London Bridge attack: Coroner recommends new offences for possession of extremist propaganda
ISIS-inspired attack triggers recommendation MI5 strengthens investigations into terror suspects
New laws should be drawn up to prohibit the possession of extremist propaganda, the England and Wales’ Chief Coroner has said following an inquest into the 2017 London Bridge terror attack.
Judge Mark Lucraft, who oversaw the prevention of future deaths report published on Friday, criticised current legislation which he said made it impossible for the security services to act when individuals were found in possession of content “of the most offensive and shocking character".
The recommendation was one of 18 matters of concern highlighted in the report made public following the inquest into the deaths of eight people killed in June 2017 when Khuram Butt, 27, Rachid Redouane, 30, and Youssef Zaghba, 22 deliberately drove a van into unsuspecting pedestrians.
The attackers, who the inquest has ruled were killed lawfully by police, stabbed people at random around the busy shopping area of Borough Market after exiting the rented van.
The inquest at London’s Old Bailey heard that Butt, who was known to the UK’s internal security MI5 as a subject of interest, had been exposed to extremist material for a years before the attack. This content included sermons by extremist preachers and violent images and propaganda disseminated by the Islamic State group (ISIS).
"While there are offences of possessing a document likely to be useful to a person in committing an act of terrorism … there is no offence of possessing terrorist or extremist propaganda material,” Mr Lucraft said.
"I have formed the view that consideration ought to be given to legislating for further offences of possession of the most serious material glorifying or encouraging terrorism," he added.
The coroner recommended new laws could be introduced to combat the glut of extremist material in the same way legislation had been used to tackle offensive pornography.
The families of those killed in the attack also called on MI5 to review the importance it places in extremist material when dealing with subjects of interest. Mr Lucraft said investigators should be able to make judgements on such suspects, many of whom possess the kind of offensive extremist material in question.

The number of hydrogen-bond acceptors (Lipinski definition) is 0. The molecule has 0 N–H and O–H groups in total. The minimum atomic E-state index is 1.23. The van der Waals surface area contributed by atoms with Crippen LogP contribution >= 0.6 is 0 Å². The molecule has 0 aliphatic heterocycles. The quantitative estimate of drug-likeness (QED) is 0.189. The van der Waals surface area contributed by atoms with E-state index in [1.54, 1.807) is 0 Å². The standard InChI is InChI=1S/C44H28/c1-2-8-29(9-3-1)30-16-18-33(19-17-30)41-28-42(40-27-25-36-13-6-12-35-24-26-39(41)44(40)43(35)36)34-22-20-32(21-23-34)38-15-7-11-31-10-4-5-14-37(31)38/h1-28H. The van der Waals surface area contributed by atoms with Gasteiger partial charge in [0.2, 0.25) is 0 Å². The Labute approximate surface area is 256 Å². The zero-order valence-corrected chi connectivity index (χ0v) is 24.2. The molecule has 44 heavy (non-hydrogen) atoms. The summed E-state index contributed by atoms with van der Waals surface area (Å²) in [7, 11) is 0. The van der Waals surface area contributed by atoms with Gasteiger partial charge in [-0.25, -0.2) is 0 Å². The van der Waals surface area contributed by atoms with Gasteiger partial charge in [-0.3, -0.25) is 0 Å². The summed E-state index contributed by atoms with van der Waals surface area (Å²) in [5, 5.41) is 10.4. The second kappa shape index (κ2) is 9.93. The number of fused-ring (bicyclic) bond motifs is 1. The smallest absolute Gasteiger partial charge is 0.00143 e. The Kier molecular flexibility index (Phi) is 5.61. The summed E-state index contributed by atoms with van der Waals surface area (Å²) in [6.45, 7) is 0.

The report has also said Britain’s security services should improve the systems they uses to identifying possible targets for terror attacks and regularly review them. It has said Britain’s capacity for translating communications from foreign intelligence services should also be expanded as well as better first aid training provided for the police and firearms officers.
Home Secretary Priti Patel has until January 10 to respond to the report, setting proposed points of action. If the government decides not to respond she will also have to explain why.
Xavier Thomas, 45, Chrissy Archibald, 30, Sara Zelenak, 21, James McMullan, 32, Kirsty Boden, 28, Alexandre Pigeard, 26, Sebastien Belanger, 36, and Ignacio Echeverria, 39 were killed in the ISIS-inspired London Bridge attack. A separate inquest has ruled they were killed unlawfully.
Britain was rocked by a number of ISIS-inspired terror attacks in 2017, as well as the London Bridge attack, including the Manchester Arena Bombing in which 23 people were killed.
The Islamist extremist group carried out a series of terror attacks in western Europe after establishing its so-called caliphate across vast swathes of Iraq and Syria from 2014 onwards.
While some of those attacks, including those on carried out in Paris and Brussels in 2015 and 2016 respectively, were masterminded by ISIS operatives who had fought with the group in the Middle East, others, like London Bridge, were carried out by individuals inspired by ISIS. In those instances, ISIS would claim responsibility for the attacks in their aftermath.
Updated: November 1, 2019 10:18 PM